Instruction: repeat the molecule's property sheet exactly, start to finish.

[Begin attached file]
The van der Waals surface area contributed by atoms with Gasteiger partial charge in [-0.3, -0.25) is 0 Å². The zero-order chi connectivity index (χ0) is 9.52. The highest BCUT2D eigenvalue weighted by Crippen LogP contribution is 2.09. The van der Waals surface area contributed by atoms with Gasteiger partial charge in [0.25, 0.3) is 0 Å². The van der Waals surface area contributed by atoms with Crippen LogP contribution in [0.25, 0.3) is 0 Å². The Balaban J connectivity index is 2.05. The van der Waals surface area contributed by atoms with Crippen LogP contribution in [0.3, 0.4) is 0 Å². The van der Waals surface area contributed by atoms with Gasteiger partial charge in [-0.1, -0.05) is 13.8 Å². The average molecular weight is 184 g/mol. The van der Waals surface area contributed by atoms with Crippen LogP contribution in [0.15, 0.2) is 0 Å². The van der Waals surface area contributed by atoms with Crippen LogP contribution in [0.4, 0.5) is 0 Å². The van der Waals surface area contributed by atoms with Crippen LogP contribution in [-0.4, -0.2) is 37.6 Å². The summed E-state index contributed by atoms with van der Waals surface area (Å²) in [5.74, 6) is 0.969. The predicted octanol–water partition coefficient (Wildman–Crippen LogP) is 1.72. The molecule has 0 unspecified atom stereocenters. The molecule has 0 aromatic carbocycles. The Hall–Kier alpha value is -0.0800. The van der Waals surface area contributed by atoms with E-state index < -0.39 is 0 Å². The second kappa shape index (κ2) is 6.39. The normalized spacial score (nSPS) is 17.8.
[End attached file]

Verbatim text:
The van der Waals surface area contributed by atoms with Gasteiger partial charge in [-0.3, -0.25) is 0 Å². The zero-order chi connectivity index (χ0) is 9.52. The highest BCUT2D eigenvalue weighted by Crippen LogP contribution is 2.09. The van der Waals surface area contributed by atoms with Gasteiger partial charge in [0.25, 0.3) is 0 Å². The van der Waals surface area contributed by atoms with Crippen LogP contribution in [0.25, 0.3) is 0 Å². The Balaban J connectivity index is 2.05. The van der Waals surface area contributed by atoms with Crippen LogP contribution in [0.3, 0.4) is 0 Å². The van der Waals surface area contributed by atoms with Gasteiger partial charge in [-0.1, -0.05) is 13.8 Å². The average molecular weight is 184 g/mol. The van der Waals surface area contributed by atoms with Crippen LogP contribution in [0.15, 0.2) is 0 Å². The van der Waals surface area contributed by atoms with Crippen LogP contribution in [0.4, 0.5) is 0 Å². The van der Waals surface area contributed by atoms with Crippen LogP contribution in [-0.4, -0.2) is 37.6 Å². The summed E-state index contributed by atoms with van der Waals surface area (Å²) in [5.74, 6) is 0.969. The predicted octanol–water partition coefficient (Wildman–Crippen LogP) is 1.72. The molecule has 0 unspecified atom stereocenters. The molecule has 0 aromatic carbocycles. The Hall–Kier alpha value is -0.0800. The van der Waals surface area contributed by atoms with E-state index < -0.39 is 0 Å². The second kappa shape index (κ2) is 6.39. The normalized spacial score (nSPS) is 17.8.